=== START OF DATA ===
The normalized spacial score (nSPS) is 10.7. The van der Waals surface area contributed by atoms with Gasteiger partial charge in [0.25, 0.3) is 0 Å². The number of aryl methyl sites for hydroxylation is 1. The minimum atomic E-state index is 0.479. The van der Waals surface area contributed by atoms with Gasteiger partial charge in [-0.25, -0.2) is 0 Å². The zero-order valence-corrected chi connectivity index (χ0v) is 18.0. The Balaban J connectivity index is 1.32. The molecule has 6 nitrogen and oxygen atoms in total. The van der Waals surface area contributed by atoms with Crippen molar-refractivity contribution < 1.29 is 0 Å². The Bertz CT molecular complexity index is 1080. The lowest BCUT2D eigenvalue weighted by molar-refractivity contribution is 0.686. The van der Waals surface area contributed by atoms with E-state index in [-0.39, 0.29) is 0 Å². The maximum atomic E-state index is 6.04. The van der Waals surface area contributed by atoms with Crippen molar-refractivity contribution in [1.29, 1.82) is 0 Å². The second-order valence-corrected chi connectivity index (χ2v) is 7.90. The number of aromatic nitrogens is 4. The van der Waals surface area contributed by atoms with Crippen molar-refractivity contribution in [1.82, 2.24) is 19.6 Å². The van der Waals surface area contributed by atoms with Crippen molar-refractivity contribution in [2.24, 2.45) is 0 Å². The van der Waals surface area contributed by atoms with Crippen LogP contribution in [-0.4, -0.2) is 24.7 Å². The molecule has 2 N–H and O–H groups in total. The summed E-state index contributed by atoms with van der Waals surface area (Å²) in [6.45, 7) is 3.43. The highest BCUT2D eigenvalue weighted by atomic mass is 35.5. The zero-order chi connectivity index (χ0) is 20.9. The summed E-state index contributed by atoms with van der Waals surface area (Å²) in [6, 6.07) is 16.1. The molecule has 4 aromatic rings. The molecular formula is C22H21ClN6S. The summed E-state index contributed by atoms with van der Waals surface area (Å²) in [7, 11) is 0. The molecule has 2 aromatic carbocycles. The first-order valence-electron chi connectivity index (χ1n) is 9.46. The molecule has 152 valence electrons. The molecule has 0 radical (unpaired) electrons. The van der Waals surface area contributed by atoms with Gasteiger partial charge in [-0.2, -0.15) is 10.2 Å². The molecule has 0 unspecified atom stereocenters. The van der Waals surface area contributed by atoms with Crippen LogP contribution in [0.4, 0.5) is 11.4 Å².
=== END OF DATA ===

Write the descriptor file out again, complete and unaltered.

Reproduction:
The normalized spacial score (nSPS) is 10.7. The van der Waals surface area contributed by atoms with Gasteiger partial charge in [0.25, 0.3) is 0 Å². The number of aryl methyl sites for hydroxylation is 1. The minimum atomic E-state index is 0.479. The van der Waals surface area contributed by atoms with Gasteiger partial charge in [-0.25, -0.2) is 0 Å². The zero-order valence-corrected chi connectivity index (χ0v) is 18.0. The Balaban J connectivity index is 1.32. The molecule has 6 nitrogen and oxygen atoms in total. The van der Waals surface area contributed by atoms with Crippen molar-refractivity contribution < 1.29 is 0 Å². The Bertz CT molecular complexity index is 1080. The lowest BCUT2D eigenvalue weighted by molar-refractivity contribution is 0.686. The van der Waals surface area contributed by atoms with E-state index in [-0.39, 0.29) is 0 Å². The maximum atomic E-state index is 6.04. The van der Waals surface area contributed by atoms with Crippen molar-refractivity contribution in [1.29, 1.82) is 0 Å². The second-order valence-corrected chi connectivity index (χ2v) is 7.90. The number of aromatic nitrogens is 4. The van der Waals surface area contributed by atoms with Crippen molar-refractivity contribution in [1.82, 2.24) is 19.6 Å². The van der Waals surface area contributed by atoms with Crippen molar-refractivity contribution in [2.24, 2.45) is 0 Å². The van der Waals surface area contributed by atoms with Crippen LogP contribution in [-0.4, -0.2) is 24.7 Å². The molecule has 2 N–H and O–H groups in total. The summed E-state index contributed by atoms with van der Waals surface area (Å²) in [6.45, 7) is 3.43. The highest BCUT2D eigenvalue weighted by atomic mass is 35.5. The zero-order chi connectivity index (χ0) is 20.9. The summed E-state index contributed by atoms with van der Waals surface area (Å²) in [6, 6.07) is 16.1. The molecule has 4 aromatic rings. The molecular formula is C22H21ClN6S. The summed E-state index contributed by atoms with van der Waals surface area (Å²) in [7, 11) is 0. The molecule has 2 aromatic carbocycles. The first-order valence-electron chi connectivity index (χ1n) is 9.46. The molecule has 152 valence electrons. The molecule has 0 radical (unpaired) electrons. The van der Waals surface area contributed by atoms with Gasteiger partial charge in [-0.2, -0.15) is 10.2 Å². The molecule has 0 unspecified atom stereocenters. The van der Waals surface area contributed by atoms with Crippen LogP contribution in [0.4, 0.5) is 11.4 Å².